By Helen Adkins | June 2012
The acclaimed Actor talks to Junsui Films about his role in prison drama, KING OF DEVIL’S ISLAND, the unexpected joys of working with non-actors and filming in his Nordic homeland …
Junsui Films: How did you become involved in King of Devil’s Island and what was it that attracted you to the project?
Stellan Skarsgård: I knew the director (Marius Holst) who had been working on the project for ten years. He approached me with the script a few years back but it wasn’t ready then. It was just a skeleton and I wasn’t that interested, even if I was interested in working with him as a director.
Marius came back to me about a year before he started shooting and the script was much better. What most interested me was that he had started scouting Norway for boys with a troubled or criminal background for the roles of the inmates… instead of well-fed and stable aspiring actors.
That was very interesting to me because the structure of the film is essentially that of a normal ‘escape from prison’ drama. I felt that skeleton needed some real ‘meat’ and believed that could come from those boys. They would bring a sense of reality, a sense of urgency, a genuine nerve that could be added to the film.
Those boys became the strength of the film and it was a thrill working with them because they themselves used to play those roles. They couldn’t play people they were not because they weren’t trained to do that. The result is that they were constantly alive and very intense in front of the camera.
Unlike theatre, amateurs can be better than professionals in film because the hard thing is to produce real life in front of a camera. Sometimes it’s more frustrating to work with an actor who is extremely well prepared and knows exactly what they want to do, and therefore doesn’t listen to the director. That’s worse than working with an amateur who might be all over the place but at least they’re in the present.
JF: Your character, as the governor of the prison, is both tyrannical and yet also comes across as very paternal. Was it this complexity that attracted you to the role?
Not really. In the beginning the role was written purely as a bad guy because his function is the oppressor. I thought it was important that he was not just a bad guy because then he’s easily replaceable. I felt it should be the society at the time, the way people looked at children and the system that was the true bad guy.
So I decided to try and make him progressive for the time and a modern governor of the island. I wanted him to attempt to make good, even though he will eventually fail and betray the boys by covering up the sexual abuse affair because of his fear of society.
At the beginning we started adding scenes but then we realised we were losing that pounding oppressor function that he had to have. So, we reduced the character again but managed to play him with conflict and all those things that were underlying, even if he doesn’t express them in words.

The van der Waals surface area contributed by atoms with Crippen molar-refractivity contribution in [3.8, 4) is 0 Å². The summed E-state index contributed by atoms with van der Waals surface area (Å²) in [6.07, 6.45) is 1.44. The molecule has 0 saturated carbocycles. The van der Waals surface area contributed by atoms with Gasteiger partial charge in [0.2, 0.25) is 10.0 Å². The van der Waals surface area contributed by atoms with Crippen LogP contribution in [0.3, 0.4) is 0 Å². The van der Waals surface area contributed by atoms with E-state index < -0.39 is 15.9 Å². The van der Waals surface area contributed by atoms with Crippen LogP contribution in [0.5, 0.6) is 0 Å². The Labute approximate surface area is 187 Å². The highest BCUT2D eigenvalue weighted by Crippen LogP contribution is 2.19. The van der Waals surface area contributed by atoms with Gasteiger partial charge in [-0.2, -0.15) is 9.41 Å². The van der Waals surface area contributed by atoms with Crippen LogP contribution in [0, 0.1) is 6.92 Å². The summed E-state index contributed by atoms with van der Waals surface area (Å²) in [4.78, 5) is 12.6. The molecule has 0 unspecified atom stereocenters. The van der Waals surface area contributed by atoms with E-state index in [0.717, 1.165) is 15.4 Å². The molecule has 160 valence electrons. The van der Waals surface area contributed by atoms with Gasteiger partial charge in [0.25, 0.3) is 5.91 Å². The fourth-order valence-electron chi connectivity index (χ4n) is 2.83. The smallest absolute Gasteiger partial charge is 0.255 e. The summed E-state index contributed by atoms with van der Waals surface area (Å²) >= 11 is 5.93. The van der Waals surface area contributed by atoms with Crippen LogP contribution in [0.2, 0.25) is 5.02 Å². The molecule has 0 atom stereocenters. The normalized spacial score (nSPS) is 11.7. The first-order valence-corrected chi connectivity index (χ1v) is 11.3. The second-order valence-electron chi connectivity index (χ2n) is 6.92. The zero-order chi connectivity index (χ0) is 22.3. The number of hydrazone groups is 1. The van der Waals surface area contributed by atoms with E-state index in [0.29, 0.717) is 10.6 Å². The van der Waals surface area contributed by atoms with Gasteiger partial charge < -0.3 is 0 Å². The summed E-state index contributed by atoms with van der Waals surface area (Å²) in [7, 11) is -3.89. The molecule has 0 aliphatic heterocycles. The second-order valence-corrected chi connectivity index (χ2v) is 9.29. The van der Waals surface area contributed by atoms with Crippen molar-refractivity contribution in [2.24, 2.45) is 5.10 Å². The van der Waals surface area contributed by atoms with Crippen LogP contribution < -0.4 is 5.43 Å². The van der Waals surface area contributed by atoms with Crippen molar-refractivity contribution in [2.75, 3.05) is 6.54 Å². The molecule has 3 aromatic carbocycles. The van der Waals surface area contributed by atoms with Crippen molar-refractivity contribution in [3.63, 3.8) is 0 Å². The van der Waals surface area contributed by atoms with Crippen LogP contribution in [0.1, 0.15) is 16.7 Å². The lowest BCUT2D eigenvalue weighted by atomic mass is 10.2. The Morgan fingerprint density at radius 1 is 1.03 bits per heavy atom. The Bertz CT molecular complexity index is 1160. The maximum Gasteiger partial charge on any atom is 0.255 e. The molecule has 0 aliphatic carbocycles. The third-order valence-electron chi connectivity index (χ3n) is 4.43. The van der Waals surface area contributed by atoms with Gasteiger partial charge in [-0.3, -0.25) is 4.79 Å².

JF: You’ve recently starred in big budget mainstream films such as Thor and Avengers Assemble. How do you balance the transition to smaller films, and particularly when you are speaking in your native language?
If you look at my CV you’ll see I’ve been doing this for my whole career, going back and forth between big and smaller films. It’s very important to me to be able to find roles and projects that aren’t similar to what I’ve just done.
I can tell you that it was much more uncomfortable making a film in Estonia in the snow than being in a big budget movie with a big trailer and all that stuff. But on the other hand, when the budget is low, the director has more power and he can make the film he wants to make and express himself more freely. They are usually the better films.
As for speaking in my own language, I’ve made so many English films over the past thirty years that it’s nothing new. I suppose when I work in English I have to work harder on the text and I have to invent how I want to sound in English, as I don’t have a natural voice in English. I was brought up speaking Swedish and it is closer to me. It is actually pretty nice to get back to it.
JF: On the Hollywood remake of David Fincher’s The Girl With the Dragon Tattoo, you were shooting in Sweden with a Swedish and American crew but speaking in English. Was that a disorientating experience?
Firstly, I would say Fincher isn’t really Hollywood. He’s a maverick, an independent filmmaker who manages to somehow to get a hundred million dollars to do Indie films. I don’t know how he does it but it’s pretty remarkable. As for the language, I’ve done a couple of Lars Von Trier films in Sweden where we spoke in English so that wasn’t so strange.
What was interesting was the collision between two corporate cultures. When an American crew comes to Sweden and mixes up with the Swedish crew you realise immediately that Sweden is a non-hierarchical society while America is not. If suddenly the Swedish crew is told the location is changing the next day, the Swedish crew want to know why and will get upset because they weren’t involved in the decision making process. The American crew will just say ok.
On a Swedish crew everyone talks about the problems together, making suggestions to change things, it’s an ongoing process for each decision, which has the quality of everyone feeling involved as opposed to just obeying orders. That clashed a little but it was also interesting. It was fascinating to be able to stand with one foot in each culture and watch it unfold.
King of Devil’s Island is out now and reviewed here.